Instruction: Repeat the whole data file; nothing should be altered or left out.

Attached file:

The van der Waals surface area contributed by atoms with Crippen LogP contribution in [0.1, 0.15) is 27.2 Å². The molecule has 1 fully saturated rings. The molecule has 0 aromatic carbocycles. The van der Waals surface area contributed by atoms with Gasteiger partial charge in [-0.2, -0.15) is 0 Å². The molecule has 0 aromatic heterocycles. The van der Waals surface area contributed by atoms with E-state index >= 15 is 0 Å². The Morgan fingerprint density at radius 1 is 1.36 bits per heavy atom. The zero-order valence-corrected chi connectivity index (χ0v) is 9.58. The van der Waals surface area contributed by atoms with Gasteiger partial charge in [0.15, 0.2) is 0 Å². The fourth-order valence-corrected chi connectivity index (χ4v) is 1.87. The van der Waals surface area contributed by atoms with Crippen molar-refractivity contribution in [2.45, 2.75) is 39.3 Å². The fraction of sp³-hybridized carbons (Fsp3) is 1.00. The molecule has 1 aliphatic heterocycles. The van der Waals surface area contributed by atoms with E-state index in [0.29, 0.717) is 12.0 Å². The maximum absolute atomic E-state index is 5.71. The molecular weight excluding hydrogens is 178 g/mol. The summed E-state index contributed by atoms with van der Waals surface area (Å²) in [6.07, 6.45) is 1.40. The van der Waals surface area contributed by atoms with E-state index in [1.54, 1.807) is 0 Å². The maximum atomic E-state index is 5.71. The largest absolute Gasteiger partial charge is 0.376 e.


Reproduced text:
The van der Waals surface area contributed by atoms with Crippen LogP contribution in [0.1, 0.15) is 27.2 Å². The molecule has 1 fully saturated rings. The molecule has 0 aromatic carbocycles. The van der Waals surface area contributed by atoms with Gasteiger partial charge in [-0.2, -0.15) is 0 Å². The molecule has 0 aromatic heterocycles. The van der Waals surface area contributed by atoms with E-state index >= 15 is 0 Å². The Morgan fingerprint density at radius 1 is 1.36 bits per heavy atom. The zero-order valence-corrected chi connectivity index (χ0v) is 9.58. The van der Waals surface area contributed by atoms with Gasteiger partial charge in [0.15, 0.2) is 0 Å². The fourth-order valence-corrected chi connectivity index (χ4v) is 1.87. The van der Waals surface area contributed by atoms with Crippen molar-refractivity contribution in [2.45, 2.75) is 39.3 Å². The fraction of sp³-hybridized carbons (Fsp3) is 1.00. The molecule has 1 aliphatic heterocycles. The van der Waals surface area contributed by atoms with E-state index in [0.29, 0.717) is 12.0 Å². The maximum absolute atomic E-state index is 5.71. The molecular weight excluding hydrogens is 178 g/mol. The summed E-state index contributed by atoms with van der Waals surface area (Å²) in [6.07, 6.45) is 1.40. The van der Waals surface area contributed by atoms with E-state index in [1.54, 1.807) is 0 Å². The maximum atomic E-state index is 5.71. The largest absolute Gasteiger partial charge is 0.376 e.